NASTAD Haiti Participates in ‘Innovations in Global Maternal and Child Health’ Symposium at University of Florida

By Dr. Nadjy Joseph April 8, 2015

December 2015 will mark the end of the current United Nations Millennium Development Goals, which range from halving extreme poverty rates to halting the spread of HIV/AIDS to providing universal primary education.  Governments and civil society organizations are racing to continue to work towards fulfilling those goals, and are compiling reports and publications to demonstrate progress and gaps.

In this context, the University of Florida convened its first annual Innovations in Global Health Symposium, with this inaugural year focused on maternal and child health. The aim of the symposium was to convene leading experts alongside University of Florida faculty and students to learn and teach innovative initiatives in global maternal and child health. Many themes were discussed during the two-day symposium, including health systems and policy, human rights and health, technology and climate change, and food security and nutrition.

NASTAD Haiti was invited to submit a poster describing its work with the Haiti Ministry of Health (MoH) to develop and implement a system of enhanced perinatal HIV case-based surveillance and case management. This system aims to improve public health disease surveillance of HIV infections among mothers and infants, and to promote linkage and adherence to HIV care, treatment and prophylaxis. The system, named “SAFE” (Surveillance Active de la Femme Enceinte Seropositive), builds upon Haiti’s existing case-based surveillance system and case management resources and was implemented nationally in 2014. SAFE is currently in use at 143 of 145 PMTCT facilities across Haiti. The poster was developed and presented by Dr. Nadjy Joseph, the NASTAD Haiti PMTCT Surveillance Manager and Mark Griswold, NASTAD Global Senior Manager and Haiti Country Lead.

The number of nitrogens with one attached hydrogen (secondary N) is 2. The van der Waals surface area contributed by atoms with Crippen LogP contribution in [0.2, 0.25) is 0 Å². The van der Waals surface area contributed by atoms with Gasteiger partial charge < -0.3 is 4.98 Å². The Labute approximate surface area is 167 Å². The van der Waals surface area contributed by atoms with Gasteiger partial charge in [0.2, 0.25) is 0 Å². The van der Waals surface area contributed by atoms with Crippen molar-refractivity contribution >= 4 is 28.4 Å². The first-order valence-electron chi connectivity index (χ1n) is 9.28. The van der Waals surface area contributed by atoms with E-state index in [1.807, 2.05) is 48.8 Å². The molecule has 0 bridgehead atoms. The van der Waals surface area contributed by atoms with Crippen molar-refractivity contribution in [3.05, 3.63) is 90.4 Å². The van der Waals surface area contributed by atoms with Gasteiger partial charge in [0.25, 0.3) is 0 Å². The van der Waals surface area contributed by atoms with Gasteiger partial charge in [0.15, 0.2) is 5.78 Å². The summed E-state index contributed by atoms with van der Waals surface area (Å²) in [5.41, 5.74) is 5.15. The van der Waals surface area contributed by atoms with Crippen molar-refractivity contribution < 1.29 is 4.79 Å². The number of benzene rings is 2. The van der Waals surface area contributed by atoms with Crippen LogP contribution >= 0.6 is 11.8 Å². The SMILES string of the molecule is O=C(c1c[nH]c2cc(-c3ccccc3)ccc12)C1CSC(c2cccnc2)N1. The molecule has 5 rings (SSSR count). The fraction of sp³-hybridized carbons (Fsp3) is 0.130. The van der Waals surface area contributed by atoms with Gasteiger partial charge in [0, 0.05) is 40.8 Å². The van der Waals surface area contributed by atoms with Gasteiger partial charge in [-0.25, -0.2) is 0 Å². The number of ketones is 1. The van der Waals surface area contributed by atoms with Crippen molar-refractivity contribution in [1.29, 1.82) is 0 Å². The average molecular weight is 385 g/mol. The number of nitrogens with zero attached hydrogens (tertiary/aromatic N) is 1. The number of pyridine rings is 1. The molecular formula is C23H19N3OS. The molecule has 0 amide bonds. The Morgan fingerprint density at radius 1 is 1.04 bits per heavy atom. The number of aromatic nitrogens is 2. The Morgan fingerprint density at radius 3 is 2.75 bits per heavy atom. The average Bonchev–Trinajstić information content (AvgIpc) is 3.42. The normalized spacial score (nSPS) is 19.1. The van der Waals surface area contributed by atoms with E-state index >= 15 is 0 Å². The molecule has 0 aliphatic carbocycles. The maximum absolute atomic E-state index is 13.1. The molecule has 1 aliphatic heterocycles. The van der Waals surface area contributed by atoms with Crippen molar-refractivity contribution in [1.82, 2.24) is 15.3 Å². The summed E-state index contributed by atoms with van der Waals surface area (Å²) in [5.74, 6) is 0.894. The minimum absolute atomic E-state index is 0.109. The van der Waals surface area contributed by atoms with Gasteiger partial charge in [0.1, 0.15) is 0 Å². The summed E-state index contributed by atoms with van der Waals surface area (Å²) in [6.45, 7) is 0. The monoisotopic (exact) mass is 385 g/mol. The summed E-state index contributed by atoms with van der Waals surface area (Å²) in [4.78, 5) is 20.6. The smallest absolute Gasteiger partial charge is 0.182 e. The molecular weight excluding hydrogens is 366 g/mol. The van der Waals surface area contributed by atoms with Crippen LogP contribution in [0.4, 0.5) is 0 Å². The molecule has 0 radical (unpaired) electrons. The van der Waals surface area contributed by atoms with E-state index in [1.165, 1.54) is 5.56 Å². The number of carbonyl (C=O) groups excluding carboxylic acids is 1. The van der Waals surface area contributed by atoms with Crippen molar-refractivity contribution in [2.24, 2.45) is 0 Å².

Preliminary SAFE data demonstrate that the system is functioning throughout Haiti to report data about the care, treatment and birth outcomes of pregnant women diagnosed with HIV.  Over 9,000 women have been followed through the system, with nearly 7,000 births tracked. As the system matures, the detailed case surveillance data offered through SAFE will be invaluable for planning and evaluation of prevention, treatment, and patient outreach and support programming, in line with the MoH’s goal to eliminate mother-to-child HIV transmission.

Symposium attendees showed great interest in the project, and were impressed and surprised by the quality of the data collected during the initial year of SAFE implementation. There was much discussion about how these data will be used, and the potential impact of the project to both improve patient management practices and obtain vital information about care and treatment of this vulnerable population.

After the symposium, Nadjy and Mark provided a lecture about the project at a graduate-level health metrics class. In discussing this project with the students, many strong questions were generated about both the benefits and potential barriers to implementation of case-based surveillance in a resource constrained setting.

Nadjy and Mark came away from the experience with some new ideas as to how to address human resource constraints within the system and strengthen the sustainability of the system, as well as renewed motivation to continue implementation of this important project. They also had the chance to discover why Gainesville is called ‘ Gator City’—there were alligators everywhere at the University, although fortunately, most were only artistic renderings!

If you are interested in learning more about the work NASTAD Haiti is doing to strengthen and expand HIV and infectious disease surveillance, please contact Mark Griswold.

Visit nastad.org/global to learn more about NASTAD Global.